March 3 2013
Outdated Practice The Death Penalty is a constantly debated matter in the United States. There are many reasons why we should have the death penalty, and why we should not have the death penalty. But the facts remain that there are many issues in our handling of capital punishment, and the statistics prove that not only does the death penalty not do what it is supposed to, but Life in Prison without parole is an equally effective practice to prevent repeat offenses. The death penalty has become an outdated form of punishment and society needs to move past it. The actual cost of executing someone is monumentally more expensive than the price of Life imprisonment. After calculating the price of the numerous appeals, and the special treatment of the inmates on death row, it is actual more expensive to put someone to death then it is to keep someone alive for the rest of their life. In a university study it was concluded that “The most comprehensive study in the country found that the death penalty costs North Carolina $2.16 million per execution over the costs of a non-death penalty murder case with a sentence of imprisonment for life,” (Duke University). Many people do not realize that actual treatment of the individuals on death row and how extensively protected and the level of security on the individuals: “During this time, they are generally isolated from other prisoners, excluded from prison educational and employment programs, and sharply restricted in terms of visitation and exercise, spending as much as 23 hours a day alone in their cells,” (Deathpenaltyinfo.org). During that time they are under constant surveillance and under the control of trained guardsmen, as opposed to the treatment of individuals who are sentenced to life in prison without parole who can be placed into general population without the needs of specially trained guardsmen or special treatment. This is very beneficial because it does not require added effort for those who have committed murder. Instead they are treated like any other prisoner and allow money to be saved by handling them as a group as opposed to singling out the prisoners who have been sentenced to death. If someone is wrongly sentenced and receives the death penalty, then there is no way of correcting that mistake. The fact of the matter is that when you are sentencing someone in any trial, it is very difficult to prove that the individual is guilty, and people are constantly being convicted for crimes they did not commit. In any sentence other than the death penalty, the convicted individual has opportunities to be proven innocent. But in the death penalty there is no turning back. The issue is that people are wrongly convicted more often than most people realize. According to the American Civil Liberties Union:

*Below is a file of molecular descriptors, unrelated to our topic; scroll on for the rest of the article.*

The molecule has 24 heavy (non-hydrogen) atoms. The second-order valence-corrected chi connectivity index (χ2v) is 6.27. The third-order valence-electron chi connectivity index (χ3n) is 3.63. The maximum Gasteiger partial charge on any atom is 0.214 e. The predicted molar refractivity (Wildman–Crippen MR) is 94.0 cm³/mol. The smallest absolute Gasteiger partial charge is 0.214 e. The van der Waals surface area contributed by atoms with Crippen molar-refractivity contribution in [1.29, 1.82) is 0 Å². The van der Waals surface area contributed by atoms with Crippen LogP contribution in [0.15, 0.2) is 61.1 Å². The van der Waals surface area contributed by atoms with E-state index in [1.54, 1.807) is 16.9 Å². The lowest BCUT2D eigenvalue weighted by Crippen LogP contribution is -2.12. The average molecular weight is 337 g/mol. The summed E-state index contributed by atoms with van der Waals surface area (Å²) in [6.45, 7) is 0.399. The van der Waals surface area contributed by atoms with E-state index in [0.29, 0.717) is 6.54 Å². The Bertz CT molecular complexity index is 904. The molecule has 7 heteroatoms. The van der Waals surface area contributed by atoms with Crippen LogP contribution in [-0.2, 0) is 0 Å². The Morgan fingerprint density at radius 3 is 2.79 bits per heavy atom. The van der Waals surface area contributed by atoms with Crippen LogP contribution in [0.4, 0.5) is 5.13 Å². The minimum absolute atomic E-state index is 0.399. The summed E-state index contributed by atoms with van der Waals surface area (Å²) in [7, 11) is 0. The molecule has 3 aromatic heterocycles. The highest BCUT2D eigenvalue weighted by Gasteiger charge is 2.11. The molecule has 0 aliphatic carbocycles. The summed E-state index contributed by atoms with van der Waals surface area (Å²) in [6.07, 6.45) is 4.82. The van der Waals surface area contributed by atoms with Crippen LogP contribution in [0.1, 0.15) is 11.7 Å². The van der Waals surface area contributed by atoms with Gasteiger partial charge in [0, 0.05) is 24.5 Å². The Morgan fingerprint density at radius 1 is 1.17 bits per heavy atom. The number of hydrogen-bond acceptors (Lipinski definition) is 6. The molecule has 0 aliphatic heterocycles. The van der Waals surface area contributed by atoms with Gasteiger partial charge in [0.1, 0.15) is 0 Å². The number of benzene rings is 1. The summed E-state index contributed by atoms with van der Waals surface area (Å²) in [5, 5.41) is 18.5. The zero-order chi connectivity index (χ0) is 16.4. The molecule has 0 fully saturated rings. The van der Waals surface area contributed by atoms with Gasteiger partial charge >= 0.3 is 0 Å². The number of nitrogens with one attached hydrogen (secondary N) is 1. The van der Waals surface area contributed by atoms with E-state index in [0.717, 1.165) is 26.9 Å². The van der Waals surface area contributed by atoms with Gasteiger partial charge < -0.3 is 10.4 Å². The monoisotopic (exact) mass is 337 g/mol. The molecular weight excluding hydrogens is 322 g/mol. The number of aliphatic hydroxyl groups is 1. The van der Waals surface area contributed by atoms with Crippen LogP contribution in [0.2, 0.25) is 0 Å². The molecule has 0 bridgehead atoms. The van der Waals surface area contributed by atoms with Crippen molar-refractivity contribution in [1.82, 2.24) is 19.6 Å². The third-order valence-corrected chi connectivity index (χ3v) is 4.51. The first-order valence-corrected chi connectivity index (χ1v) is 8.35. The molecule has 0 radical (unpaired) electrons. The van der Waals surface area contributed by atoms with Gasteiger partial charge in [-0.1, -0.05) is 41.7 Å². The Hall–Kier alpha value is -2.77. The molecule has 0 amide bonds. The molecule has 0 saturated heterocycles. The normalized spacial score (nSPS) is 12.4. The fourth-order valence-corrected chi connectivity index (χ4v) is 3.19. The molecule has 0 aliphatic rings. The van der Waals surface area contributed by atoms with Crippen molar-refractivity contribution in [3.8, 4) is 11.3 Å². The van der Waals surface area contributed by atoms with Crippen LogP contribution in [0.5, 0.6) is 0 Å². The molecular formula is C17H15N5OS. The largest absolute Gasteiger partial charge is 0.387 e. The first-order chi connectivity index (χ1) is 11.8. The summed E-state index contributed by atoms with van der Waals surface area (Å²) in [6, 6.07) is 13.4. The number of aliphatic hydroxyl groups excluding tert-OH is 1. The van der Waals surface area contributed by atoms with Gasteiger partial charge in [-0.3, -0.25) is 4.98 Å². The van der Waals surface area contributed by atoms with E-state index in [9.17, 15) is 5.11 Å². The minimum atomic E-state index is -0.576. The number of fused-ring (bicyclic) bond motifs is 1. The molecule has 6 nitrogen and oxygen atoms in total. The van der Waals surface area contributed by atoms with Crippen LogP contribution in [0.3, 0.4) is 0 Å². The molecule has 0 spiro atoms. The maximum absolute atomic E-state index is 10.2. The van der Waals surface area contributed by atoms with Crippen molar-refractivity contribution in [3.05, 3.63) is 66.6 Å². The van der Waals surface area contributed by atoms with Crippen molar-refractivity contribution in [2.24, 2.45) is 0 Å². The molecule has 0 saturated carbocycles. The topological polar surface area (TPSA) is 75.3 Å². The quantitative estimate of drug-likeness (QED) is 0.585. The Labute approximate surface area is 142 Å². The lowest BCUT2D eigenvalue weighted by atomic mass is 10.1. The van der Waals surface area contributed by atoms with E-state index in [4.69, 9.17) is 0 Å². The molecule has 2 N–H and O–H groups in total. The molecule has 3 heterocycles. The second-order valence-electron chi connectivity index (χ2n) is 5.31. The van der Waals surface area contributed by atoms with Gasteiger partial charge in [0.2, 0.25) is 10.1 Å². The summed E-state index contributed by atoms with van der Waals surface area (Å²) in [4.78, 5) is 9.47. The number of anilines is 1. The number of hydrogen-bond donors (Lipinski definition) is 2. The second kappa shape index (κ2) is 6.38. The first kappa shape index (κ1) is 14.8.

Innocent people are too often sentenced to death. Since 1973, over 140 people have been released from death rows in 26 states because of innocence. Nationally, at least one person is exonerated for every 10 that are executed.
The court systems are simply to imperfect to gamble on the lives of U.S. citizens. If ten percent of every person who is given the death penalty is innocent, that is a very frightening statistic. The fact of the matter is that the risk is too great and when dealing with a human life it is too high of a stake to simply take that risk. The death penalty is the only punishment of this nature because death is irreversible, and even if someone is placed in prison for multiple years and is later found to be innocent, there are measures to make things right with the individual. Life in prison also guarantees no future crimes, and also allows the people affected by the convict to move on with their lives. The family knows that the person who has harmed their loved ones received what he deserved, and instead of waiting however many years for the individual to be put to death, they can begin